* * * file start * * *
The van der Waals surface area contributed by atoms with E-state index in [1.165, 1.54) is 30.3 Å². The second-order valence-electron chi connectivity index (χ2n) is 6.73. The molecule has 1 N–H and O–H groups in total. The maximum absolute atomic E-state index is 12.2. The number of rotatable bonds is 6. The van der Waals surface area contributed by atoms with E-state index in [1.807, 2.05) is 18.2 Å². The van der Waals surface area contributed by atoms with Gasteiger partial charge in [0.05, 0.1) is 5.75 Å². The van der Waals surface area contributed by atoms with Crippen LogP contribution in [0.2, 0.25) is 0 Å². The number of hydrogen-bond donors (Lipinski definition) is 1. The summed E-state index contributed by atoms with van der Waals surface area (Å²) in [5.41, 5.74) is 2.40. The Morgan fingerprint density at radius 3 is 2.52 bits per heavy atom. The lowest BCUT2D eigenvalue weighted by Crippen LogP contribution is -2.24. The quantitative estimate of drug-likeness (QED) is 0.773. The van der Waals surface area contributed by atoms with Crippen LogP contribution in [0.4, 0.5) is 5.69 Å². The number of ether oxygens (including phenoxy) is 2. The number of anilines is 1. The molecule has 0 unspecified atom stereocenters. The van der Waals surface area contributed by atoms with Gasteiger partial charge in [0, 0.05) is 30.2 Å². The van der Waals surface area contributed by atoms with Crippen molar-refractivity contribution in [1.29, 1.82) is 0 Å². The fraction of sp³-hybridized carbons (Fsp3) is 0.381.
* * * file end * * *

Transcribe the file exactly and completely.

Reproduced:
The van der Waals surface area contributed by atoms with E-state index in [1.165, 1.54) is 30.3 Å². The second-order valence-electron chi connectivity index (χ2n) is 6.73. The molecule has 1 N–H and O–H groups in total. The maximum absolute atomic E-state index is 12.2. The number of rotatable bonds is 6. The van der Waals surface area contributed by atoms with E-state index in [1.807, 2.05) is 18.2 Å². The van der Waals surface area contributed by atoms with Gasteiger partial charge in [0.05, 0.1) is 5.75 Å². The van der Waals surface area contributed by atoms with Crippen LogP contribution in [0.2, 0.25) is 0 Å². The number of hydrogen-bond donors (Lipinski definition) is 1. The summed E-state index contributed by atoms with van der Waals surface area (Å²) in [5.41, 5.74) is 2.40. The Morgan fingerprint density at radius 3 is 2.52 bits per heavy atom. The lowest BCUT2D eigenvalue weighted by Crippen LogP contribution is -2.24. The quantitative estimate of drug-likeness (QED) is 0.773. The van der Waals surface area contributed by atoms with Crippen LogP contribution in [0.4, 0.5) is 5.69 Å². The number of ether oxygens (including phenoxy) is 2. The number of anilines is 1. The molecule has 0 unspecified atom stereocenters. The van der Waals surface area contributed by atoms with Gasteiger partial charge in [0, 0.05) is 30.2 Å². The van der Waals surface area contributed by atoms with Crippen molar-refractivity contribution in [1.29, 1.82) is 0 Å². The fraction of sp³-hybridized carbons (Fsp3) is 0.381.